The Other Critics

The Other Critics: Wells, and Everyone Else, Reviews ABC Cocina; Joshua David Stein Files on the Elm

Not so sexy, says Wells.
Not so sexy, says Wells. Photo: Melissa Hom

New York’s Adam Platt didn’t file a review this week, but the city’s other critics have been busy handing out stars. Three, including Pete Wells, wrote reviews of ABC Cocina, which has apparently become the month’s gold standard for serious critics. Meanwhile, GQ’s Alan Richman is writing weekly reviews now, and he settled in this week with a review of the new Franny’s. Read on for more.

Pete Wells weighed in on ABC Cocina, finding the food “very good” despite “a few odd touches.” A menu that spans the Spanish-speaking world fails to “shed new light on any of these cuisines.” But who cares, when dishes like the white shrimp ceviche stand so well by themselves? Wells was surprised by the vegetables with brown rice, which he called “one of the freshest, cleanest vegetable dishes” of the summer. Last week, Michael Kaminer wrote, “On décor alone, ABC Cocina would win five stars,” but Wells wasn’t a fan of the showroom atmosphere, or the dangling, tentacled lighting fixtures, which would only seem romantic to someone “sexually attracted to gelatinous sea creatures.” Two stars.

Daniel S. Meyer reviewed ABC Cocina, too. He agrees with Wells on the design features, which “smack of a G-rated bordello,” and is less pleased in general with what he sees as a “boisterous fun house of culture” where Jean-Georges Vongerichten and Dan Kluger are “straying unnervingly far” from the fine seasonal cooking served next door at ABC Kitchen. The arroz con pollo “does itself proud” despite aggressive seasoning, and the porkiness of the carnitas tacos is “smartly tempered” with strawberries and pickled onion. But “too-cooked” burnt ends with “shockingly salty chimchurri” and a “one dimensional” cazuela like patatas bravas are turn-offs. Overall, the restaurant “puts on a good show, but sends you home disenchanted.” One star.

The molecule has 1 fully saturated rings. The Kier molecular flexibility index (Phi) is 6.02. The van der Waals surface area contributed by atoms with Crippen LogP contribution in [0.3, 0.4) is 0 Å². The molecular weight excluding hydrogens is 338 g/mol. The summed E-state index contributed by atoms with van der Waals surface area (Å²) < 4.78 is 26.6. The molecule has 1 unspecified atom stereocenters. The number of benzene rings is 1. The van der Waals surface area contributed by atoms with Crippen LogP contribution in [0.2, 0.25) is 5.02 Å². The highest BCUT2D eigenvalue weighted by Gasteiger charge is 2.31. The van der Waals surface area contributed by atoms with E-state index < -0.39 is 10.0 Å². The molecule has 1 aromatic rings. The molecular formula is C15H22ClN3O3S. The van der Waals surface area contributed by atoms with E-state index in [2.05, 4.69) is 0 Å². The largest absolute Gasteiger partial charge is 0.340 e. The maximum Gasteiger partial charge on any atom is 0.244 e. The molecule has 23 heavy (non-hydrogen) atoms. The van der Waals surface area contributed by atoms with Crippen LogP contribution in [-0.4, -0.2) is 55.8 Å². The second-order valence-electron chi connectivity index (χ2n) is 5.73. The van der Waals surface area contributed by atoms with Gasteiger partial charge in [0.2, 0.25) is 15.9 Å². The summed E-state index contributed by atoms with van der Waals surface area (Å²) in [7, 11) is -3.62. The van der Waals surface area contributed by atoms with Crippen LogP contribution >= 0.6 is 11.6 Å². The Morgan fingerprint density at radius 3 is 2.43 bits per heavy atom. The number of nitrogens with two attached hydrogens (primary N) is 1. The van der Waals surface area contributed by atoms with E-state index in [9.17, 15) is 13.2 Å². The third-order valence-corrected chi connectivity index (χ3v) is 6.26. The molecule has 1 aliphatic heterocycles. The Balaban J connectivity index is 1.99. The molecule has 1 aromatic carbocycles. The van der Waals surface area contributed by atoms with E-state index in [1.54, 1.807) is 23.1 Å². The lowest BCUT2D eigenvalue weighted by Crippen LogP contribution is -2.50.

Another review for Cocina! This one’s by Steve Cuozzo. “Even for a great chef,” he writes, “reinventing an entire cuisine as a bunch of party snacks isn’t as easy as ABC.” Sometimes, the “Zero Latin” cuisine works beautifully despite a lack of cultural touchstones. The “sparkling” sugar snap pea salad, with Serrano, mint, citrus, and sour cream is a “masterpiece.” But the calamari with ancho glaze, which Wells enjoyed, is “soggy,” and the BLT tacos, also a Wells favorite, is “an ill-concieved mess.” One and a half stars.

But wait, New York has other restaurants! Alan Richman is now writing weekly reviews for GQ, and first up is his take on the new Franny’s. On booze: Cocktails like the Pimm’s 348 “tasted gorgeously of cucumber,” and an all-Italian wine list “might be the geekiest list in America.” The “unfussy yet meticulous” appetizers,” and ‘irresistible” sausages found throughout the menu are highlights, but vegetable dishes like the “wonderful” fried polenta are satisfying as well. Skip “excessively al-dente” pastas, and head straight for the “stunningly attractive” pizzas, like the “luscious” clam pizza with figs. Two stars.

Joshua David Stein has already reviewed the Elm, the new restaurant from Paul Liebrandt, inopportunely located in the basement of King & Grove, a hotel that “embodies the new Williamsburg of ass-clowns.” But “bad marriages happen to good people.” The food, unlike the space, is dazzling. The kanpachi “jamon” is “Christmas in July,” and other “glitter bombs of mad genius” include the gnudi, floating in a subtle “Tom Yum” coconut-milk broth, and the “Kiev Style” chicken, with chicken parts cooked perfectly three different ways. But, “How can a palate as seriously refined as his fail to recognize that he just opened a restaurant miserably suited for its neighborhood?”

The Daily News’ Stan Sagner dished on Georges Forgeois’s Clarkson. The bistro, a tribute to the golden age of travel, is a “theme-park ride that goes everywhere and nowhere at once.” The travel-themed decor conjures Epcot, but fanciful dishes like the “deviled” steak tartar “make unconventionally perfect sense.” Skip the seared calamari, with “screaming” saffron glaze and “bewilderingly sugary pancakes,” and the “gussied-up” grilled chicken, and try the “achingly tender” local halibut instead. Two stars.

Ryan Sutton visited Crenn’s Atelier in San Francisco, the two Michelin starred “avant-garde restaurant cum poet’s cafe” where each of fifteen tasting courses is accompanied by an original fifteen-line poem by the chef. He was exhilarated by courses like the “Walk in the Forest,” a “Willy Wonka ode to the woods” with hazelnut praline and burnt pine meringue. With a relaxed tone to the dining room and culinary magic streaming from the kitchen, Sutton found the experience “invigorating.”

The New Yorker’s Shauna Lyon ate at Estela, where the food is “decadent and delicious.” The daily-changing menu surprises with simple dishes like a plate of Olli’s Virginia ham, “more luscious that prosciutto,” and subtler creations like poached egg with gigante beans, shaved cured tuna, and bread crumbs “became a dreamy, umami-rich bean soup upon stirring.” Skirt steak is “a match made in heaven with anchovies and charred eggplant.” The drink program, from Thomas Carter, formerly of Blue Hill, is also impressive.

The Other Critics: Wells, and Everyone Else, Reviews ABC Cocina; Joshua David